LANSING, Mich. (WLNS) — A former city of DeWitt police officer on Sept. 14 pled no contest to two misdemeanor offenses related to an off-duty incident on Jan. 14, 2021, in which he drew a gun on a Black teen newspaper delivery driver.
The former police offer, Chad Vorce, 45, is charged with Public Officer–Willful Neglect of Duty and Aggravated Assault.
The city of DeWitt, which originally fired the police officer, Chad Vorce, after a review and an investigation by Michigan State Police, released a statement Friday regarding the outcome of the case.
“The conclusion of the criminal case last week before the Honorable Judge Cori E. Barkman in the Clinton County Circuit Court validates that the City of DeWitt was on the correct side of this incident from the very beginning, and shines a light on the inadequacies and injustice of Michigan’s mandatory arbitration law,” city spokespeople said in the statement.
Following the city of DeWitt’s firing of Vorce, an arbitrator’s decision in Dec. 2021 forced the city to reinstate Vorce to the police department.
Though the the teen, Alexander Hamilton, had been delivering newspapers in a van as a new employee for the Lansing State Journal at the time of the January 2021 encounter, former Officer Vorce, who was off-duty, had mistaken Hamilton for a suspect in recent break-ins.
“I thought it was him because he fits the same description, black hoodie…Frickin’ black guy,” Vorce was heard saying on a recording.
When Vorce followed Hamilton out of a neighborhood, Vorce said he thought the boy was trying to back into his truck. “He just tried to ram me!” Vorce said on a 911 call. “He’s trying to ram me! I’m going to go shots fired if he does it again!”
Hamilton said that at the time, he did not know that Vorce, who was off-duty, was a police offer.
Vorce shortly after pointed his gun at Hamilton while he was still in his van, so Hamilton drove away toward a gas station. They both drove around the gas pumps until they both stopped, when Vorce got out of his vehicle and pointed his gun at Hamilton.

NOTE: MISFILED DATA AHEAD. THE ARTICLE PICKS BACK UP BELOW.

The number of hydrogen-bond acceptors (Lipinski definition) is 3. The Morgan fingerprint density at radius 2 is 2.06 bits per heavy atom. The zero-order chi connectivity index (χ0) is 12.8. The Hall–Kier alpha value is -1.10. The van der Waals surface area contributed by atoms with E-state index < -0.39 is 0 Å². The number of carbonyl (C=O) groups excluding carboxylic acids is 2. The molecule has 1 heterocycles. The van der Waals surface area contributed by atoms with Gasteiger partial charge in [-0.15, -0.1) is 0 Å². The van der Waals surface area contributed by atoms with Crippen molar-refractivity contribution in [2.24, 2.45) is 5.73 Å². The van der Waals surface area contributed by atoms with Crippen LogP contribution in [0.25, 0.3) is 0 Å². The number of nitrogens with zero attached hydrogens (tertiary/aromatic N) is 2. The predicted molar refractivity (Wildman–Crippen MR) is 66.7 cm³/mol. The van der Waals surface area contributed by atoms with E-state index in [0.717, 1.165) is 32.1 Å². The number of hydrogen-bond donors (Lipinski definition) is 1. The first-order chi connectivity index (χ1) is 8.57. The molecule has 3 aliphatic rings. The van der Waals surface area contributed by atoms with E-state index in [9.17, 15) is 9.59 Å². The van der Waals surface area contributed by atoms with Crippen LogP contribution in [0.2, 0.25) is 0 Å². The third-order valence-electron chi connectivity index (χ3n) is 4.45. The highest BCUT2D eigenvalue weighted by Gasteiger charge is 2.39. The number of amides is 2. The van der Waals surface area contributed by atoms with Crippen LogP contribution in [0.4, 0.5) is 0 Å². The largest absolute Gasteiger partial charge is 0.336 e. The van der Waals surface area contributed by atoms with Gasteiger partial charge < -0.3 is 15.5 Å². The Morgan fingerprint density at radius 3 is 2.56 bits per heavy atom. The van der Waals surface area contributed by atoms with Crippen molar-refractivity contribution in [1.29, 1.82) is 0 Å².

One witness statement said Vorce had threatened to shoot Hamilton; another witness statement said the off-duty officer’s behavior was shocking.
“It just seemed like this gentleman did not have control of his own emotions and therefore couldn’t be in control of the situation he was in,” the witness said.
In the investigation, MSP had found that Vorce had not had law enforcement authority to pursue the situation with Hamilton, that he was outside his jurisdiction, that his use of force was unjustified and excessive, that his tone and demeanor were excessive and that he put the community at risk by saying “shots fired” while on the phone with 911 dispatchers.
After the city of DeWitt fired Vorce, he appealed his termination, leading to an arbitrator’s eventual forcing of the city of DeWitt to reinstate Vorce.
The city of DeWitt in its statement said the state’s mandatory arbitration law had caused unnecessary delay in bringing justice to the case.
“This outdated and misdirected law has not only cost the city of DeWitt and many Michigan municipalities legal fees and wasted time, but is an injustice to the citizens of the state,” city spokespeople said.
“…There is certainly a place for arbitration…however, this case illustrates the inappropriate application of the law when used to protect an individual who violates the public trust and prevents a municipality from taking personnel actions necessary to maintain a police force that respects every individual’s civil rights,” the city went on to say.
As a condition of state prosecution accepting Vorce’s plea, he has now resigned his position as a police officer and has relinquished his MCOLES certification, which is required in order to serve as a police officer in Michigan.
The deal allowed Vorce to plead to the misdemeanor charges, rather than the felony charges originally filed against him in 2022: assault with a dangerous weapon, felony firearm and misconduct in office.
“In this plea agreement we prioritized both the officer’s resignation and the surrender of his MCOLES certification as a matter of public safety and public trust in law enforcement, as well as the concerns and wishes of the victim in this assault,” Attorney General Dana Nessel said in a statement Sept. 14.
Both of the charges against Vorce are punishable by up to one year in prison. His sentencing by Barkman is scheduled for Oct. 16 at 2 p.m., in Clinton County Circuit Court.